There were two memes going around that I heard about CES earlier this week. The first came out of a set of entrepreneurs in Silicon Valley who said something like “CES is irrelevant – no one important is there and nothing interesting gets launched.” The second come out of a set of VCs in Silicon Valley who said something like “we go to CES to look for new companies to invest in that are outside the mainstream.”
I found both of these comments bizarre since we don’t view CES through either of those lenses. First, I think CES is incredibly relevant as it is a forward view of what the broad consumer electronics industry will be releasing and shipping over the next 12 months. Many of the CE companies and products operate on an annual product cycle and this helps me understand what is going to this year, at which point I don’t have to think hard about it for another year (yeah – I pay attention – but I have a really useful context). In addition, every technology buyer and supplier in the world is here wandering around so if you interact with any of them, it’s an extremely efficient way to spend time with them.
Next, we don’t actually search for new investments at CES although we tend to have some interesting meetings with folks who happen to be here. There are definitely cases where we got face time with entrepreneurs who we hadn’t yet spent a lot of time with previously – Pogoplug and MakerBot come to mind from years past. But we were already talking to them – CES was just an efficient way for all four of us to spent time with them.
If you want the multimedia version of what I just said, watch Jason’s interview on Bloomberg from yesterday.
We had three companies with large presences here this year – MakerBot, Orbotix, and Fitbit. They are each having an awesome show and I’m super psyched about their new products. It’s extremely fun – as an investor – to just hang out in a booth and watch the traffic and listen to the interactions.
We always have two dinners – one with just entrepreneurs we work with and one that is a broader audience. Each dinner was a highlight for me and if I do nothing else at CES, I’ll always come for these dinners.
I ended up with a series of meetings on Tuesday – three of them were with entrepreneurs who I’ve been talking to about various things. All three were really relevant and interesting and not surprising each was in our human computer interaction theme which I discussed on an NPR interview yesterday with Steve Henn titled Humans and Machines: Beyond Touch.
Finally, I had plenty that is the weirdness of Las Vegas. I had a total meltdown Wednesday morning and ended up spending the day in my room. I had a death defying run on the Las Vegas strip. And I’m just came back through a smoke filled casino from a breakfast with some of the leaders of the Las Vegas startup community (see more on the Startup Communities site soon.) This afternoon I board a plane to Boston and bid CES 2012 farewell. But I’ll be back again next year.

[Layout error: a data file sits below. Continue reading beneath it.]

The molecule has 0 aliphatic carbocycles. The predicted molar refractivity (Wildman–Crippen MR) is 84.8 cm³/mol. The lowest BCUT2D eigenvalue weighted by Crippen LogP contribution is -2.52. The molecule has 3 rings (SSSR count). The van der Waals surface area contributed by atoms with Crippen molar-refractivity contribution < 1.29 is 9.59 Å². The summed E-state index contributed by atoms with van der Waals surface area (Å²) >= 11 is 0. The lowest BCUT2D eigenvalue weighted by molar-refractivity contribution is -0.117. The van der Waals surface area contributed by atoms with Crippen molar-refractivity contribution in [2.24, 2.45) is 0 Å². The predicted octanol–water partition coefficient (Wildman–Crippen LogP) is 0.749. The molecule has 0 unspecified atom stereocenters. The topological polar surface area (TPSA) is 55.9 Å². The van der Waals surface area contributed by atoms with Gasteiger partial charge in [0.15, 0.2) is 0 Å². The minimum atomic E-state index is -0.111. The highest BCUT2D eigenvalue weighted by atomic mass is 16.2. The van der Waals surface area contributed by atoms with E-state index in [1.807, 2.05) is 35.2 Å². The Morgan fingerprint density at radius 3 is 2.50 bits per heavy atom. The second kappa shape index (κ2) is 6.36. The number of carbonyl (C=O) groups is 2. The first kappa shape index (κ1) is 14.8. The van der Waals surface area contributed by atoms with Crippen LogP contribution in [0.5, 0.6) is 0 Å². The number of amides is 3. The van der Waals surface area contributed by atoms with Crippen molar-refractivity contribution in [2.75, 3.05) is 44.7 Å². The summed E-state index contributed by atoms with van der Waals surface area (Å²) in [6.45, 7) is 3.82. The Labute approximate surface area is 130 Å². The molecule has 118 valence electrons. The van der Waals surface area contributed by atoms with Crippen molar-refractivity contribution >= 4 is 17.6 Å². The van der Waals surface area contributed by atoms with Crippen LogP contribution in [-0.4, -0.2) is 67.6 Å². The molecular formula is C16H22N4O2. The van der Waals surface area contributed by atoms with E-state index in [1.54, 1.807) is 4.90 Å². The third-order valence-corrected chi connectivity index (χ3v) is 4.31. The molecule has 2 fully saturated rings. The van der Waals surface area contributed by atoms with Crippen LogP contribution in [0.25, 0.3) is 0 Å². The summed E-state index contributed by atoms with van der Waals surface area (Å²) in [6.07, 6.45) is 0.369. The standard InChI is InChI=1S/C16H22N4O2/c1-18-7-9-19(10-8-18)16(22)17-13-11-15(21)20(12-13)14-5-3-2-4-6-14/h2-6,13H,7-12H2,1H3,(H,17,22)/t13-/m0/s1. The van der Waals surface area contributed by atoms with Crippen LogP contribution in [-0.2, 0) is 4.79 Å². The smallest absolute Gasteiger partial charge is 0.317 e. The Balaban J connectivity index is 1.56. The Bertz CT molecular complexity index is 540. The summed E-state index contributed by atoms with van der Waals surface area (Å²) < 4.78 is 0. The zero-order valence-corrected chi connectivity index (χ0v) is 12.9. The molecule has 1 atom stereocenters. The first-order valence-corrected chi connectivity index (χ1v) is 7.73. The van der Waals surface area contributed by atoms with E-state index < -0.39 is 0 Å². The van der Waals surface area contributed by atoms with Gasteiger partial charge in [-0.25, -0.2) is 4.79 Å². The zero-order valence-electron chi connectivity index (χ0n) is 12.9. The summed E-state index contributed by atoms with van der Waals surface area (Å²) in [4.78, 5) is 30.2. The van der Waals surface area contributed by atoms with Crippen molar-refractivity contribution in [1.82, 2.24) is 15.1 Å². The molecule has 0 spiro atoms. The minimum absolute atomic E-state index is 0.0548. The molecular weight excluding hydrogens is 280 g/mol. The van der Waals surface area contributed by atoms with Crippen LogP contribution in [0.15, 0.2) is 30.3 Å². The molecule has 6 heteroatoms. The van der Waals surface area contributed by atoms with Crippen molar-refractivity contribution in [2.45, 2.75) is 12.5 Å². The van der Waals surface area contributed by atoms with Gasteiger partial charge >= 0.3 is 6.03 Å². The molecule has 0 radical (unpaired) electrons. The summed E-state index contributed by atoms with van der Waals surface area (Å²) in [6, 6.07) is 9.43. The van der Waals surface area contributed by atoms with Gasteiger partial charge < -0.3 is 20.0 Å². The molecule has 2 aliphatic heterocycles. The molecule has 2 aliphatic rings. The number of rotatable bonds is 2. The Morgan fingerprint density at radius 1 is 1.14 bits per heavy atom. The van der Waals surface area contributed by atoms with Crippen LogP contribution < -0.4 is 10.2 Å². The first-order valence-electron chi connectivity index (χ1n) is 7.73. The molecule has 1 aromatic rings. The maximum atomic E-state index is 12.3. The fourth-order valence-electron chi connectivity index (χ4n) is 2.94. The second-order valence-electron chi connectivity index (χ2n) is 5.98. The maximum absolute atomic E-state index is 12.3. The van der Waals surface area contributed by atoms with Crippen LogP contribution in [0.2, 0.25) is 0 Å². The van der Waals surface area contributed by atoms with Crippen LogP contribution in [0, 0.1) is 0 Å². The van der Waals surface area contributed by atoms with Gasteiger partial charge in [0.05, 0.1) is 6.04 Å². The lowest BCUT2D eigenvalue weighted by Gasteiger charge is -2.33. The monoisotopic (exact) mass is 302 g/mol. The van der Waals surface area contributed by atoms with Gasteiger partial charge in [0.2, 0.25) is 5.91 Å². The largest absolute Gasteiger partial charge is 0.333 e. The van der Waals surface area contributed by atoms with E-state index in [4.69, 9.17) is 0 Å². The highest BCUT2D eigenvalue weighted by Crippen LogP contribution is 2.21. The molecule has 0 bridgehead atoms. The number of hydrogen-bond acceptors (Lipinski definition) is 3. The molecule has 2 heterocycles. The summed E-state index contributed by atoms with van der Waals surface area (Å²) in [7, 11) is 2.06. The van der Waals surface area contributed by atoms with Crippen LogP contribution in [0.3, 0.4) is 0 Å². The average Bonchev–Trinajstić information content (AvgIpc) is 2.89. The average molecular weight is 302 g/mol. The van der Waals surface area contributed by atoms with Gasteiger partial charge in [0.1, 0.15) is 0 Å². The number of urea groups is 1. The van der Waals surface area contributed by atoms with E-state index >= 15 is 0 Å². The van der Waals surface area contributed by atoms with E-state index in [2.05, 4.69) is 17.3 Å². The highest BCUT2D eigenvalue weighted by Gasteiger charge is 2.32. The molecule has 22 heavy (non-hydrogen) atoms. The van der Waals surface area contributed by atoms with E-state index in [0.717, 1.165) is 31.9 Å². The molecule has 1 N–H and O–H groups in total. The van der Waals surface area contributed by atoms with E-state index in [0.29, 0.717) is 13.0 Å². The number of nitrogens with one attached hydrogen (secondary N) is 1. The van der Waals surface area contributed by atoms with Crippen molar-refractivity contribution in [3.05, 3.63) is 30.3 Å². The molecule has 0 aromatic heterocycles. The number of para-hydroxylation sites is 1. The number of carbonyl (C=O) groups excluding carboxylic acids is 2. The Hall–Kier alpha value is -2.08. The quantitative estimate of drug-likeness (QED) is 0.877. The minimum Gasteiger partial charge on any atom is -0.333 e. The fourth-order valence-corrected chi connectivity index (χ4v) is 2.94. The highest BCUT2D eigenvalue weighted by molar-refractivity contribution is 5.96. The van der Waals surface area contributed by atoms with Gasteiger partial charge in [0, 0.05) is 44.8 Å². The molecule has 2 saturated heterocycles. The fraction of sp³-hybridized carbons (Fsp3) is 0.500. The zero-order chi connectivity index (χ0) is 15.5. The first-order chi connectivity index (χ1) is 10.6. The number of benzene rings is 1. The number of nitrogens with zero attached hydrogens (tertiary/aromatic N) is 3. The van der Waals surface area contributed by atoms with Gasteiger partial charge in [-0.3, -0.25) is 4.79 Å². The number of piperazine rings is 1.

I’ve been intrigued with robots since I was a little kid. When I was at MIT in the 1980′s, there was a huge movement around the future of robotics. A few of my friends, most notably Colin Angle, went on to do something and co-founded iRobot which he still runs 25 years later. I didn’t pay a lot of attention to robots or robotics in the 1990′s as I got caught up in the Internet, but started thinking about them again about five years ago. Over the past few years, as part of our human computer interaction theme, we’ve invested in several companies doing “robotics related stuff” including MakerBot (3D Printers) and Orbotix (a robotic ball controlled by a smartphone). I’ve also looked at lots of robot-related companies and thought hard about the notion that the machines have already taken over and are just waiting patiently for us to catch up.
Recently I met with Nikolaus Correll, an assistant professor at CU Boulder in the Computer Science department. Nikolaus does research on multi-robot systems and has a bunch of great commercial ideas about robotics. As we were talking, we started discussing other people in Boulder who were working on robotics related stuff. It turns out to be a long list and Nikolaus asked “why don’t people talk more about all the robotics stuff going on in Boulder?” I had no clue so I said “let’s start a movement – titled Boulder is for Robots. Let’s get anyone doing robotics related stuff together and create some entrepreneurial critical mass around this, just like we have for the software / Internet community.”
We agreed that Boulder Is For Robots is a great call to action and are having our first Boulder Is For Robots Meetup on February 7th from 5pm – 10pm. Bring your robots – I’ll supply pizza and beer. You have to sign up in the Boulder Is For Robots Meetup group to find out the location.
In the mean time, following are some thoughts on the robot-related stuff going on in Boulder from Nikolaus. If you are working on something interesting, please add to the list.